Frame 120 can be metallized or roughened, if necessary, to facilitate soldering or bonding. The portions of the lateral groove 114 beneath the frame can be sealed with a gap filling bonding material (e.g., solder glass frit, epoxy resin, etc.) to provide an hermetically sealed enclosure for the optical semiconductor device if desired.
While the optical device package need not be hermetically sealed in order to function, it is advantageous for the internal components of the optical device package to be secured within an hermetically sealed enclosure to avoid deterioration caused by environmental contaminants such as humidity, dust, corrosive vapors and the like. Therefore, optical device package 100 preferably includes a lid 150 bonded to frame 120 to form an enclosure defined by the substrate 110, frame 120 and lid 150. The optical semiconductor device 140, at least part of the optical fiber 130, and other optional electronic components are contained within the enclosure.
Lid 150 is a flat plate fabricated from any suitable fluid impervious material such as silicon, glass, ceramic, metal, and the like. Lid 150 can be bonded to frame 120 with a bonding material such as solder metal, solder glass frit, adhesives such as epoxy, BCB, and the like.
As can be seen from FIG. 2, lid 150 is positioned on and bonded to the surface of interior ledge 124 of frame 120. The surface of interior ledge 124 can be metallized or roughened to facilitate bonding by solder glass, solder metal, epoxy resin, BCB, and the like. The top surface 151 of the lid is preferably below the level of the top surface 122 of the frame by a distance D-2, wherein D-2 can range from about 5 microns to 250 microns, preferably 10 microns to 200 microns, and more preferably 20 microns to 100 microns.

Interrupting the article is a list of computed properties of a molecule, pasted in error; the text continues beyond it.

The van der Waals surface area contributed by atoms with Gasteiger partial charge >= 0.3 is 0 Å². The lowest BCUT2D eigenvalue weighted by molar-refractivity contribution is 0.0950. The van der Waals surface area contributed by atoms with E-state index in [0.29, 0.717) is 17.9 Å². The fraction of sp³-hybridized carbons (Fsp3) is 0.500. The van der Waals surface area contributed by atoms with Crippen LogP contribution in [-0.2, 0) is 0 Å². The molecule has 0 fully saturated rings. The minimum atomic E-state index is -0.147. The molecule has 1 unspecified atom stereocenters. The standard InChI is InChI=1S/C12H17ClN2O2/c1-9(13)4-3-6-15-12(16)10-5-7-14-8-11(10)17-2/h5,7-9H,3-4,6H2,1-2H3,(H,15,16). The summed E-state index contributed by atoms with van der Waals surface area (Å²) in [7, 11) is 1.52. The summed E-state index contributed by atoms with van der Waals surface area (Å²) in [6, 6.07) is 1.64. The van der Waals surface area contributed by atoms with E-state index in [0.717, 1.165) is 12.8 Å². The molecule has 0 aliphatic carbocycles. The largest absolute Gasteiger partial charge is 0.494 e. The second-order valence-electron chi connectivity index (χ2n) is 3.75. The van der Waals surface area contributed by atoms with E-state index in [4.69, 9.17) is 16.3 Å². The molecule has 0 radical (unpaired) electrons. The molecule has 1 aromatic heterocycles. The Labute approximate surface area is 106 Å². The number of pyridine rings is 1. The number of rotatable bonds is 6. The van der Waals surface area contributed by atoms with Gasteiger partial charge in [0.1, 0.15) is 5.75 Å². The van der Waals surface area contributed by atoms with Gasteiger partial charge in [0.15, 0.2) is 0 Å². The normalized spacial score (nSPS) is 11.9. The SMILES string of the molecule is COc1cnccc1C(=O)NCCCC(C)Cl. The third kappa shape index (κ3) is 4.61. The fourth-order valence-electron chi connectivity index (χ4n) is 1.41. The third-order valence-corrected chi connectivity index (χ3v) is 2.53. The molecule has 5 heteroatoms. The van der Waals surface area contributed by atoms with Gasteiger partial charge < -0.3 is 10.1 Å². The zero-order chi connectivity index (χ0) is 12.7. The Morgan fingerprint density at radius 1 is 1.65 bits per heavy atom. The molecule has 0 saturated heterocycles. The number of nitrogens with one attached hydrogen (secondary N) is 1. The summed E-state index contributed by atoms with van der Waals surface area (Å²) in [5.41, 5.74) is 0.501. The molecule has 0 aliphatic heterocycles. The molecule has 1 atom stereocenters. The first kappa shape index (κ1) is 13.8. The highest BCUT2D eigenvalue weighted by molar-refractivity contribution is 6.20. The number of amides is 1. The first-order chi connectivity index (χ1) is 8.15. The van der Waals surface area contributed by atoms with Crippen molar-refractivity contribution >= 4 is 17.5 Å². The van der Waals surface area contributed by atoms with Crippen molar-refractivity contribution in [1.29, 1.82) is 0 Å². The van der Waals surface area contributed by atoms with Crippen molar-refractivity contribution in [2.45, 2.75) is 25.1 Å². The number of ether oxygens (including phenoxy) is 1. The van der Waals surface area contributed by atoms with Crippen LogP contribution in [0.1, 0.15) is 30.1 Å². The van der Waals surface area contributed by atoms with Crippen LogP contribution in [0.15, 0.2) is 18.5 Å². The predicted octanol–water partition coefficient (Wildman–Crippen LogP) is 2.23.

In order for optical device package 100 to achieve the flip-chip mounting capability, electrically conductive visa 160 are incorporated into frame 120. As can be seen from FIG. 2, frame 120 includes at least one and preferably two or more vertical vias 160, each terminating in a bonding pad, i.e. solder ball 162, disposed on top surface 122. The visa 160 are fabricated from conductive metal and are incorporated into the frame 120 when frame 120 is in a malleable, unhardened state. For example, in a preferred embodiment, frame 120 is fabricated from “green sheets” of ceramic precursor such as alumina, aluminum nitride, silicon nitride, and the like. The green sheets are flexible and easily processed. Holes are punched in the green sheets where interlayer connections or vias are required. Conductive paste can be applied to the sheets to form conductive paths. The holes are filled with conductive paste to form conductive visa and the sheets are stacked and laminated. The laminated stack of green sheets is then fired at a suitably high temperature to form a solid ceramic structure.
In the use of high temperature fired ceramics, the conductive paste can include refractory metals such as tungsten or molybdenum-manganese alloy. In the case of low temperature fired ceramics, the conductive paste can include copper, silver, and/or gold.